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The Whothm Drawing Language


Whothm is a language for describing infinite two-colour bitmapped graphics.


I'd love to tell you about Whothm, but first I need to tell you about Joanie, the Gnostic Babysitter. Have you seen her? She's a very normal twelve-year-old girl, with very normal twelve-year-old girl concerns — she worries if her friends will make fun of her for liking different music than they do, worries if that cute boy in home room likes her or not, worries if she'll be able to achieve a transcendant state of gnosis at the moment of her physical death so that her soul may be freed from the reincarnation cycle. Because, you see, she's a Gnostic. Not just curious about Gnosticism, not just going through a phase, or anything like that — Joanie is a die-hard, demiurge-rejecting, rotten-material-world-shunning Gnostic. And she charges $15 an hour.

OK, now I can tell you about Whothm.

Program Structure

Each Whothm program consists of a variable declaration section and a single infinite loop.

There are two possible data types for variables: rectangles and truth tables. A rectangle is a structure of four integer members called x, y, w and h. A truth table is a map from pairs of boolean values to a single boolean value. A truth table is denoted by listing only the pairs which evaluate to true; all other pairs evaluate to false.

Inside the infinite loop, there are two kinds of commands: draw commands and delta commands. Draw commands apply a rectangle to the drawing canvas. Every pixel on the canvas that lies within w pixels to the right of the x position, and within h pixels to the bottom of the y position, is changed. A truth table is given that determines how it is changed. The existing pixel is looked up in the first column of the table, and the pixel in the rectangle being drawn (which is always true) is looked up in the second column; the resulting pixel state is read off the third column. Truth maps to the foreground colour (typically black), while falsehood maps to the background colour (typically white.)

Delta commands alter a named member of a named rectangle. They always add a value to the member, although that value may be negative. The value may be a literal constant, or it may be the current value of a named member of a named rectangle.



Whothm      ::= {Declaration ";"} "begin" {Command ";"} "end".
Declaration ::= Name<new> ":=" (RectDecl | TableDecl).
RectDecl    ::= "(" IntLit "," IntLit "," IntLit "," IntLit ")".
TableDecl   ::= TruthPair {"/" TruthPair}.
TruthPair   ::= "TT" | "TF" | "FT" | "FF".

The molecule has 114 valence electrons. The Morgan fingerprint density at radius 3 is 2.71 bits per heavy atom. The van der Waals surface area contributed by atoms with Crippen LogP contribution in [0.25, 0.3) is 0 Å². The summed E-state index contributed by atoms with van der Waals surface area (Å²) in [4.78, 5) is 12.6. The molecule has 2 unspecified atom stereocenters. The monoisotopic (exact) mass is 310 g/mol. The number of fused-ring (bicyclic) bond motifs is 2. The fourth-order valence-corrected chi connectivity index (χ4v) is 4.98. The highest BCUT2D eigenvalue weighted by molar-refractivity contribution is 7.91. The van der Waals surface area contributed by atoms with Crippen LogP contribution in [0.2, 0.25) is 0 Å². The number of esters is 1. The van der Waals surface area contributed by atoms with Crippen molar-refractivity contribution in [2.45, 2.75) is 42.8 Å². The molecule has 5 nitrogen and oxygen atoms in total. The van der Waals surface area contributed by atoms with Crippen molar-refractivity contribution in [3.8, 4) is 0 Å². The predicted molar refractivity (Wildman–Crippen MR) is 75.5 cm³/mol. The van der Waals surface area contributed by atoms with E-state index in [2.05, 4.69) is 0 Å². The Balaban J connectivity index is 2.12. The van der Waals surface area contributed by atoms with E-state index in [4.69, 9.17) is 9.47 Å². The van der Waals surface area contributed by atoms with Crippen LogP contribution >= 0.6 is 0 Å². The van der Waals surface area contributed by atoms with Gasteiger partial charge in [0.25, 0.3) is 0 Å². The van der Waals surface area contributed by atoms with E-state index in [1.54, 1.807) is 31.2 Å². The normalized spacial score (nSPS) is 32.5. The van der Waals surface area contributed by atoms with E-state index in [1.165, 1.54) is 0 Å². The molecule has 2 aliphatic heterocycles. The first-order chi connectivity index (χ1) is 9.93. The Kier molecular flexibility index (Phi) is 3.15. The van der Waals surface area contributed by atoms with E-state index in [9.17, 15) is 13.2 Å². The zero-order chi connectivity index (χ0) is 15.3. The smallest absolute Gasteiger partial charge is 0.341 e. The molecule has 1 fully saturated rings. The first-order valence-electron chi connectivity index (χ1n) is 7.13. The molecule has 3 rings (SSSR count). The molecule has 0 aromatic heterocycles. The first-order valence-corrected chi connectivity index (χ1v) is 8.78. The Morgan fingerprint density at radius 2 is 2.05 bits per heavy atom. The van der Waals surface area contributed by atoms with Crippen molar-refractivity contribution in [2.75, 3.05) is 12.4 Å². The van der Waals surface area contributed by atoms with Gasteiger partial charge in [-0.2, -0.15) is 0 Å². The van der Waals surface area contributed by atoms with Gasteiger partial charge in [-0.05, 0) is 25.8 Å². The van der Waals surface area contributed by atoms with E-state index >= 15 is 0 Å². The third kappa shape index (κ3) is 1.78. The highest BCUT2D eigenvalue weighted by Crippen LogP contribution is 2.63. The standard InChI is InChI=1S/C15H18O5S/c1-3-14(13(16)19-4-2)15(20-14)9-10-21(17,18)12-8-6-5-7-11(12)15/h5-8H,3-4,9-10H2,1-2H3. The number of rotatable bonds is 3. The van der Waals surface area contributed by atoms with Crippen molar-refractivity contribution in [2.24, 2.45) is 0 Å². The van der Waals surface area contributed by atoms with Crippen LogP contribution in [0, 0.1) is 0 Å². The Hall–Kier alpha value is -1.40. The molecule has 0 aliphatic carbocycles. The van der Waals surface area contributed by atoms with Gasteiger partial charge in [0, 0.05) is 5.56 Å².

Command     ::= DrawCmd | DeltaCmd.
DrawCmd     ::= "draw" Name<Rect> "," Name<Table>.
DeltaCmd    ::= MemberRef "+=" (IntLit | MemberRef).
MemberRef   ::= Name<Rect> "." RectMember.
RectMember  ::= "x" | "y" | "w" | "h".

Example Program

r := (0, 0, 1, 2);

AND := TT;
NOR := FF;

r.x += 5;
r.y += r.w;
draw r, XOR;


The meaning of a Whothm program is fairly intuitive. The commands between the begin and end are executed in sequence, altering the state of the drawing canvas, and of one or more rectangles. (There is no way to alter a truth table, once defined.) The whole sequence of commands is then repeated, ad infinitum.

However, note that Whothm is a language for describing only shapes which are (countably) infinte in extent. For this reason, it is an error for the state of the program (that is, the variables and the canvas) to be the same on any two (even non-consecutive) iterations of the loop.


Whothm raises some interesting questions, although not perhaps as interesting as those raised by Joanie's grades this semester. The main one is, what kinds of shapes can Whothm describe?

Clearly, the shapes cannot be chaotic in any strong sense, as the equations involved are essentially linear. The sole exception is when a truth tables like XOR, which can reverse previous pixels, is used. In fact, the presence of XOR means that Whothm can generate infinite drawings without a fixed point. (XOR seems a bit like sine in that respect; you can't take the indefinite integral of it, because never ever settles down.) Yet, I believe it is not necessary — any shape that can be drawn with XOR can be drawn with suitable monotonic truth tables, as well.

Further, despite not being able to produce clearly chaotic drawings, Whothm can still produce what are in my opinion somewhat pretty ones.

Cat's Eye Technologies' implementation of Whothm is called JWhothm, as it is written in Java. Using a browser which supports Java applets, it can be interacted with in the JWhothm exhibit in the Gallery of Interactive Esolangs.

Happy infinite drawing!
Chris Pressey
June 29, 2010
Evanston, IL
Birthplace of Donald Rumsfeld... and Grace Slick